The human mind has evolved over millions of years to survive in conditions of scarcity. In recent decades however, as a result of technological developments, the environment, political and social, has changed significantly. We are inundated with information, with access to material goods and to hyper-stimulation. The effect has been to overwhelm the delicate balances in the brain's decision-making areas as we struggle to make sense of everything. Resilience to cope with the changes is low. There is an increase in the perception of, or ‘feelings’ of, insecurity and fear. This is manifesting at the personal level with chronic stress and addictions, at societal level with a breakdown of hierarchies and institutions and at an international level with more sophisticated serious organised crime and the growth of religious extremism. A model of education based on an understanding of the human being as a whole person, physical, mental, moral and relational is required to help us adapt to the changes. The model would include lessons on how we actually learn; how the reward circuitry (temptation centre) of the brain operates and how imbalances reflect moral choice; conflict management skills based on integrative complexity; applied psychological skills that are compatible with spiritual practices and which strengthen mental resilience, ethical behaviour, promote creativity and social engagement. With such a model of education, peace, cooperation and security at both the individual and community levels could be enhanced. Research into these proven techniques for wider scale application is required.
Bosnia-Herzegovina (BiH) is a good example of a state which has successfully pulled itself away from a state of total insecurity to relative security. After the brutal wars of the 1990s the region has managed, with international help, to maintain a peaceful and increasingly secure and prosperous future. Militias have been disarmed, the armed forces have been depoliticised and some regional states (including BiH) have been allowed to join international security groups like NATO. This is a long process that is far from completely fulfilled, but the increase in national security in BiH has allowed individual human security to flourish, and vice versa- the security of nations and the individuals who live in them are inextricably linked.
Being Muslim Being British is a primary prevention initiative that raises participants' levels of integrative complexity (IC) as a means of preventing violent extremism and promoting social cohesion. The approach is based on changing ‘us-vs.-them’ perceptions of social reality by improving the quality of people's information processesing – achieving high Integrative Complexity (Suedfeld 2003), particularly in the domain of values, and is reputedly one of the first prevention programmes with empirically measurable outcomes benchmarked against extremist violence. Assessment research based on seven pilot courses around the UK (each course comprising eight modules) shows that IC rises significantly by the end of the course, in comparison with IC levels before the course, and that high IC significantly correlates with participants' choosing of pro-social activism rather than violent mobilisation. This chapter discusses the theoretical background for the intervention, and describes how the eight module course works, with illustrations from participant's verbalisations. Finally, the chapter positions this intervention with other forms of prevention in use around the world and details next steps in this work.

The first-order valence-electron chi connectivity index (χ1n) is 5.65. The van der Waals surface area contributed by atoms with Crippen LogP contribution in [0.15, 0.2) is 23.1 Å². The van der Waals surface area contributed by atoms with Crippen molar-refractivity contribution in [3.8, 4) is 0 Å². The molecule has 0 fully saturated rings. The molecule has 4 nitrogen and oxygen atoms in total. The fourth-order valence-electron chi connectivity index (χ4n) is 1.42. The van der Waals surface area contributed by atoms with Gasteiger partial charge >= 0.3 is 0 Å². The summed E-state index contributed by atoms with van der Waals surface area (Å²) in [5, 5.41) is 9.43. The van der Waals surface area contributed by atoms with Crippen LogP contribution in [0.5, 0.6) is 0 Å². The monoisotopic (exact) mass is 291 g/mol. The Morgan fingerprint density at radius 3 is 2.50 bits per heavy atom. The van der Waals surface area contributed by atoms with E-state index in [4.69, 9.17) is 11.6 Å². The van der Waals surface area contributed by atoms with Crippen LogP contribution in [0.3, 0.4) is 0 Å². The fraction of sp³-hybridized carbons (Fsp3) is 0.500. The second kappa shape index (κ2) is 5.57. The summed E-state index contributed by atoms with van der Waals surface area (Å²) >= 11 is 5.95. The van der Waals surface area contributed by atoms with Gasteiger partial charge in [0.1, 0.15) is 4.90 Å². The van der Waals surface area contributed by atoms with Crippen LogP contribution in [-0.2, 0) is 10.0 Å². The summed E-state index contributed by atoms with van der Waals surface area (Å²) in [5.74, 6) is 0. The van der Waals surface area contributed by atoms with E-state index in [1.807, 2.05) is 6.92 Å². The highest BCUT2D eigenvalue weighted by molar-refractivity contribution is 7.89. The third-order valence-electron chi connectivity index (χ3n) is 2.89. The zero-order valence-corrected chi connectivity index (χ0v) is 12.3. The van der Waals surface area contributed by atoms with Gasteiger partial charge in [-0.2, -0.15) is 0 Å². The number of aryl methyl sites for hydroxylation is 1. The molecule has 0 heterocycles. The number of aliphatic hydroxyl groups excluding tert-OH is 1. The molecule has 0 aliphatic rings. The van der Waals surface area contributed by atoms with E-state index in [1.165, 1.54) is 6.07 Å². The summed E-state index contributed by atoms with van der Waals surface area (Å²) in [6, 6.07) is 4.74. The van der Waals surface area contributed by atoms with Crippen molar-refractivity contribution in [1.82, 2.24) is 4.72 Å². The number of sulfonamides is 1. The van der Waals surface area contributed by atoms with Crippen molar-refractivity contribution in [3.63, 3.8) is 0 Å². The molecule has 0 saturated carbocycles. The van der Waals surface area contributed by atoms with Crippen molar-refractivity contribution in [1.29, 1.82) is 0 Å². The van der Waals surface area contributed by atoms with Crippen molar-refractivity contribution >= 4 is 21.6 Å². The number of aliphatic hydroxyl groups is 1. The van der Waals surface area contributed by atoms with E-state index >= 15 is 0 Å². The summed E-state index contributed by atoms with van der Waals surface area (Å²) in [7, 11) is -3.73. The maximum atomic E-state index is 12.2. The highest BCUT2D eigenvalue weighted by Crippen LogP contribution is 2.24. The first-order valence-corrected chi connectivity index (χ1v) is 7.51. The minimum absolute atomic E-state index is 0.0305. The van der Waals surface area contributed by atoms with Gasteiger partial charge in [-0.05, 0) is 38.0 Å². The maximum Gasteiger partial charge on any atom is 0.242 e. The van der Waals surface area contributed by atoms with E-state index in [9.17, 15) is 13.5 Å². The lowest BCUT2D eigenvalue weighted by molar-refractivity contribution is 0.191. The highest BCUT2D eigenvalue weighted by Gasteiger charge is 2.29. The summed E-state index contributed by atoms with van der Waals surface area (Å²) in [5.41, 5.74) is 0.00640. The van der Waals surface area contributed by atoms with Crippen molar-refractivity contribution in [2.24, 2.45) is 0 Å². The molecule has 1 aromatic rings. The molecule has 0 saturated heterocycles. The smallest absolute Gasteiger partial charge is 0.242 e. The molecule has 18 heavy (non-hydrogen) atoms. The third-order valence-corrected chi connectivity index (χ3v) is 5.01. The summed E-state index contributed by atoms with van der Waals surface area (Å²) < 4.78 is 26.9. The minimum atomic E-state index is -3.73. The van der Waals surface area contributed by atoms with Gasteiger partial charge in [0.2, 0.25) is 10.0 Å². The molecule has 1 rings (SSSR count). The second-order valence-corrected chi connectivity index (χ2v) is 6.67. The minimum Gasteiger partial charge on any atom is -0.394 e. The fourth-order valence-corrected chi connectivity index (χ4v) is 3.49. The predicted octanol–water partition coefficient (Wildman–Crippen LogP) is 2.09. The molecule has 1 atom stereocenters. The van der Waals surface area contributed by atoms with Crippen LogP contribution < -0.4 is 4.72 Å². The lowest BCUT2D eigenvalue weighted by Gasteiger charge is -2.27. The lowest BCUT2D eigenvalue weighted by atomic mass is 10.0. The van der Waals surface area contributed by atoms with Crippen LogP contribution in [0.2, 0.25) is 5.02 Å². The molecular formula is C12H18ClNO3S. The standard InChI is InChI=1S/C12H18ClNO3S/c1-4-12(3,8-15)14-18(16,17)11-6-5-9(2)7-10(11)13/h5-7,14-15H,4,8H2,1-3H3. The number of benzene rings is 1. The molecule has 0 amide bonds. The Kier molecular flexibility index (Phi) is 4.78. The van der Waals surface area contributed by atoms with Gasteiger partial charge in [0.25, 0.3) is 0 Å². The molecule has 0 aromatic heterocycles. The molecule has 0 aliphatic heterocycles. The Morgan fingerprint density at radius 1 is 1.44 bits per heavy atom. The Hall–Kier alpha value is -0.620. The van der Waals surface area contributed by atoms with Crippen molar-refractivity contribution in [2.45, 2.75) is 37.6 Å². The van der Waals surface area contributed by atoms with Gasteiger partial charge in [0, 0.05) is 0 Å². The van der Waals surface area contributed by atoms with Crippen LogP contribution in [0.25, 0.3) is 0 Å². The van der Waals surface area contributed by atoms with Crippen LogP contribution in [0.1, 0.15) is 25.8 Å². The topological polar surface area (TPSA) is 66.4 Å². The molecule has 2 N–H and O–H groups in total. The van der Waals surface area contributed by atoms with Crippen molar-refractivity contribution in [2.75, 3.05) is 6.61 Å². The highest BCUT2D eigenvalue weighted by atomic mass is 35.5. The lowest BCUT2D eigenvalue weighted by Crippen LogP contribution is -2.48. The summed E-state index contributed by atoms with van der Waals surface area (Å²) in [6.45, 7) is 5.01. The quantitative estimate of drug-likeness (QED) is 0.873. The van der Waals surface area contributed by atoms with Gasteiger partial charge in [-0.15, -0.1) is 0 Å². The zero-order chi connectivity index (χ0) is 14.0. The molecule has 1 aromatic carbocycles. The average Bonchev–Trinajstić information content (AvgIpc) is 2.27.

Algeria is a state where Islamism has been culturally dominant for several decades. It began as a feature of the nationalist movement that grew up to resist French colonialism. (It is not, as is sometimes claimed, due to foreign influences.) From 1989 onwards Islamism has been politically dominant too, and this has resulted in both legal and extra-legal attempts to stymie research into the sociological aspects of religion in the country since the government sees such work as ‘un-Islamic’. Such a climate does, of course, make academic study in this area very difficult.
To foster a more in-depth understanding of the psychological processes leading to terrorism, the author conceptualizes the terrorist act as the final step on a narrowing staircase. Although the vast majority of people, even when feeling deprived and unfairly treated, remain on the ground floor, some individuals climb up and are eventually recruited into terrorist organizations. These individuals believe they have no effective voice in society, are encouraged by leaders to displace aggression onto out-groups, and become socialized to see terrorist organizations as legitimate and out-group members as evil. The current policy of focusing on individuals already at the top of the staircase brings only short-term gains. The best long-term policy against terrorism is prevention, which is made possible by nourishing contextualized democracy on the ground floor.